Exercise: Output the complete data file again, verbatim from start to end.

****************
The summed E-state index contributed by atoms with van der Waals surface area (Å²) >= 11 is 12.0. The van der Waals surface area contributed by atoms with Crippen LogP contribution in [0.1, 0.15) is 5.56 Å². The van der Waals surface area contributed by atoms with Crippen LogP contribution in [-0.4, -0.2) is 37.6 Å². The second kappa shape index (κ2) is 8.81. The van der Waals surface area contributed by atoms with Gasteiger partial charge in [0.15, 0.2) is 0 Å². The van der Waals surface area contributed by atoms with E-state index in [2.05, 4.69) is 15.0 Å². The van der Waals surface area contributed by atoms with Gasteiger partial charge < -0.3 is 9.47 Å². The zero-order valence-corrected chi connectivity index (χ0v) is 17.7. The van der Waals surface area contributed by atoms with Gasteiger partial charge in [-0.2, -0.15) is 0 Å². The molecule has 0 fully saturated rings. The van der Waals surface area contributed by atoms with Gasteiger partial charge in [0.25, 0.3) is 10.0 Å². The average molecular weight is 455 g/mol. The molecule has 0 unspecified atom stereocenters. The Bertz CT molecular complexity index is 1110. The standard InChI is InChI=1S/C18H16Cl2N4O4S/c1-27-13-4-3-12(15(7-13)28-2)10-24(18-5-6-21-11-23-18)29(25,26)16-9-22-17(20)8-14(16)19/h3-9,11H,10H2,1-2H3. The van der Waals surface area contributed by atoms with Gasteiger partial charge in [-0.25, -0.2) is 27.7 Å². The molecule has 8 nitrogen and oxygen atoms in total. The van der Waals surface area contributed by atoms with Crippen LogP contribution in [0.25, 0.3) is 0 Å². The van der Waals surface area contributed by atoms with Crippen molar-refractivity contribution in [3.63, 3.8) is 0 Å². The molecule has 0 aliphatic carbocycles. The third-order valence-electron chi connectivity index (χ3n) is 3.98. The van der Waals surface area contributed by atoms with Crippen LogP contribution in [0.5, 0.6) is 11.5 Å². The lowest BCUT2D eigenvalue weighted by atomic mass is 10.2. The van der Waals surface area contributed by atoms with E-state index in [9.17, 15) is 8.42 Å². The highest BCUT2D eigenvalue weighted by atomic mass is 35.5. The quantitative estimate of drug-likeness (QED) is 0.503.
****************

The summed E-state index contributed by atoms with van der Waals surface area (Å²) >= 11 is 12.0. The van der Waals surface area contributed by atoms with Crippen LogP contribution in [0.1, 0.15) is 5.56 Å². The van der Waals surface area contributed by atoms with Crippen LogP contribution in [-0.4, -0.2) is 37.6 Å². The second kappa shape index (κ2) is 8.81. The van der Waals surface area contributed by atoms with Gasteiger partial charge in [0.15, 0.2) is 0 Å². The van der Waals surface area contributed by atoms with E-state index in [2.05, 4.69) is 15.0 Å². The van der Waals surface area contributed by atoms with Gasteiger partial charge < -0.3 is 9.47 Å². The zero-order valence-corrected chi connectivity index (χ0v) is 17.7. The van der Waals surface area contributed by atoms with Gasteiger partial charge in [-0.2, -0.15) is 0 Å². The molecule has 0 fully saturated rings. The van der Waals surface area contributed by atoms with Gasteiger partial charge in [0.25, 0.3) is 10.0 Å². The average molecular weight is 455 g/mol. The molecule has 0 unspecified atom stereocenters. The Bertz CT molecular complexity index is 1110. The standard InChI is InChI=1S/C18H16Cl2N4O4S/c1-27-13-4-3-12(15(7-13)28-2)10-24(18-5-6-21-11-23-18)29(25,26)16-9-22-17(20)8-14(16)19/h3-9,11H,10H2,1-2H3. The van der Waals surface area contributed by atoms with Gasteiger partial charge in [-0.25, -0.2) is 27.7 Å². The molecule has 8 nitrogen and oxygen atoms in total. The van der Waals surface area contributed by atoms with Crippen LogP contribution in [0.25, 0.3) is 0 Å². The van der Waals surface area contributed by atoms with Crippen molar-refractivity contribution in [3.63, 3.8) is 0 Å². The molecule has 0 aliphatic carbocycles. The third-order valence-electron chi connectivity index (χ3n) is 3.98. The van der Waals surface area contributed by atoms with Crippen LogP contribution in [0.5, 0.6) is 11.5 Å². The lowest BCUT2D eigenvalue weighted by atomic mass is 10.2. The van der Waals surface area contributed by atoms with E-state index in [9.17, 15) is 8.42 Å². The highest BCUT2D eigenvalue weighted by atomic mass is 35.5. The quantitative estimate of drug-likeness (QED) is 0.503.